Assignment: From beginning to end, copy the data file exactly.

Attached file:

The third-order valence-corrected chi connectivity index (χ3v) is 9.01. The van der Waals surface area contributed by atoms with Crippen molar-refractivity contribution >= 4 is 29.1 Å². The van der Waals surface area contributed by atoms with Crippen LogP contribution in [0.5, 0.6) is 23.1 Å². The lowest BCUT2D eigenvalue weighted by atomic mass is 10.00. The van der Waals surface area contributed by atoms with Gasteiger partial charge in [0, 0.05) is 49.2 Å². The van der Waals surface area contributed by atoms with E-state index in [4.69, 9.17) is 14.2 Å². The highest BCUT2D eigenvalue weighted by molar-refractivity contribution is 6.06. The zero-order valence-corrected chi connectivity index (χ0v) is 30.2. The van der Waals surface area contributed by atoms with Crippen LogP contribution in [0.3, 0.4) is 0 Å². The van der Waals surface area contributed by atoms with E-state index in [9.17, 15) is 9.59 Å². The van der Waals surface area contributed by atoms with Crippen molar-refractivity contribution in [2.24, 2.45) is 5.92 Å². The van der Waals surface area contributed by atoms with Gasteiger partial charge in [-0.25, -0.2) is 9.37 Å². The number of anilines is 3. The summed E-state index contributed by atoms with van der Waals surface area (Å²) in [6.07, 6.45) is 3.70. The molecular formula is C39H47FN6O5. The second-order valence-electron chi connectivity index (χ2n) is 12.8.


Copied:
The third-order valence-corrected chi connectivity index (χ3v) is 9.01. The van der Waals surface area contributed by atoms with Crippen molar-refractivity contribution >= 4 is 29.1 Å². The van der Waals surface area contributed by atoms with Crippen LogP contribution in [0.5, 0.6) is 23.1 Å². The lowest BCUT2D eigenvalue weighted by atomic mass is 10.00. The van der Waals surface area contributed by atoms with Gasteiger partial charge in [0, 0.05) is 49.2 Å². The van der Waals surface area contributed by atoms with E-state index in [4.69, 9.17) is 14.2 Å². The highest BCUT2D eigenvalue weighted by molar-refractivity contribution is 6.06. The zero-order valence-corrected chi connectivity index (χ0v) is 30.2. The van der Waals surface area contributed by atoms with Crippen LogP contribution in [0.3, 0.4) is 0 Å². The van der Waals surface area contributed by atoms with E-state index in [9.17, 15) is 9.59 Å². The van der Waals surface area contributed by atoms with Crippen molar-refractivity contribution in [2.24, 2.45) is 5.92 Å². The van der Waals surface area contributed by atoms with Gasteiger partial charge in [-0.25, -0.2) is 9.37 Å². The number of anilines is 3. The summed E-state index contributed by atoms with van der Waals surface area (Å²) in [6.07, 6.45) is 3.70. The molecular formula is C39H47FN6O5. The second-order valence-electron chi connectivity index (χ2n) is 12.8.